Celebrating the Hardworking Honeybee

A honeybee enjoys the High Line. Photo by Steven SeveringhausA honeybee enjoys a visit to the High Line. Photo by Steven Severinghaus

In anticipation of High Line Honey Day on July 30, we’re exploring the world of honeybees. We invited Dan Carr, Assistant Livestock Manager at Stone Barns Center for Food & Agriculture, to introduce our readers to this industrious little insect. Stone Barns Center is a non-profit farm and education center located in Westchester County, New York. In addition to caring for honeybees, Dan and the Livestock Staff members oversee sheep, pigs, chickens, and other animals.

Honeybees are fascinating creatures that are truly a joy to get to know. I first started researching them out of an interest in honey production, but as I learned more about their complex social structure and their versatility, I fell in love with them.

From a scientific perspective, we don’t talk about honeybees as individuals. Instead we talk about the colony as a single living being, or as biologist E.O. Wilson described it, a "superorganism.” Just as humans are composed of many different kinds of cells – blood cells, nerve cells, reproductive cells, gut bacteria, etc. – which all have highly specialized roles to play but work in conjunction, each individual bee plays its role within the hive. All the small duties of each individual bee are combined to create a functioning whole colony.

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The colony could certainly be called a matriarchy, but I wouldn't necessarily place the queen at the top. She is the primary reproductive organ of the hive, along with the drones (male bees). Drones from other hives inseminate a new queen on her nuptial flight, which allows for genetic diversity in her offspring. From then on, the queen's role is to lay eggs all day, every day, for the rest of her life. In the peak of the season she'll lay up to 2,000 eggs a day – more than her own body weight!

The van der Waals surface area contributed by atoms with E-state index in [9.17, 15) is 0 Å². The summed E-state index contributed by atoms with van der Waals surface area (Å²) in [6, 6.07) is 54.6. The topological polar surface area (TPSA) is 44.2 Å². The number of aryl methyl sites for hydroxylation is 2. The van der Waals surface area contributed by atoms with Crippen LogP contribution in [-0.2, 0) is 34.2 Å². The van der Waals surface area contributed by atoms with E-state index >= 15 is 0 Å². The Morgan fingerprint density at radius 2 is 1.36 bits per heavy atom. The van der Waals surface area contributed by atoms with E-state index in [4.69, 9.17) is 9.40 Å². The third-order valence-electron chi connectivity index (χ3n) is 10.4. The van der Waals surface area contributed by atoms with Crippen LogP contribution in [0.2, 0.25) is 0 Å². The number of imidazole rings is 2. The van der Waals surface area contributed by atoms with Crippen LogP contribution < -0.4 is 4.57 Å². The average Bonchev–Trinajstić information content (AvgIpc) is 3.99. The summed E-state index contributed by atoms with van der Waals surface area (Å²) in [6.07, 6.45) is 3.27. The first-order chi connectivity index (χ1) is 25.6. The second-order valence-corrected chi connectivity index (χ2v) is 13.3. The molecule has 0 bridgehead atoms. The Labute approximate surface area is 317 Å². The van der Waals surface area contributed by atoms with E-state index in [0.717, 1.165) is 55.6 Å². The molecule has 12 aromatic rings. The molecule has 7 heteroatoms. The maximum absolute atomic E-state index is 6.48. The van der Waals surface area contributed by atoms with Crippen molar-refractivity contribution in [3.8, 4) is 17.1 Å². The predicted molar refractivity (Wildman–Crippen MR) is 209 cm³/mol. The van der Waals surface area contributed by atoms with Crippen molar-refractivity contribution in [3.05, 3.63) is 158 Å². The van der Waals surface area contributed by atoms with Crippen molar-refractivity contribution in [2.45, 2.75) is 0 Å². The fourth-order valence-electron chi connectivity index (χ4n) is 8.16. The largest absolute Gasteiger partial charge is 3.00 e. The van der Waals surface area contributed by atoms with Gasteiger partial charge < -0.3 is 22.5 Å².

The worker bees – in their many evolving roles – are the true workforce and wisdom of the hive. All worker bees start the first two to three weeks of their lives working inside the hive, taking roles such as cleaning cells, removing dead bees and brood, nursing the developing larvae, caring for the queen, ventilating the hive and dehydrating honey by fanning it with their wings, building comb from beeswax excreted from their own bodies, and packing nectar and pollen in the wax cells relayed from the forager bees. After about two weeks the workers develop a stinger and start to guard the hive. Around the same time, their wing muscles are developed and they are able to start flying.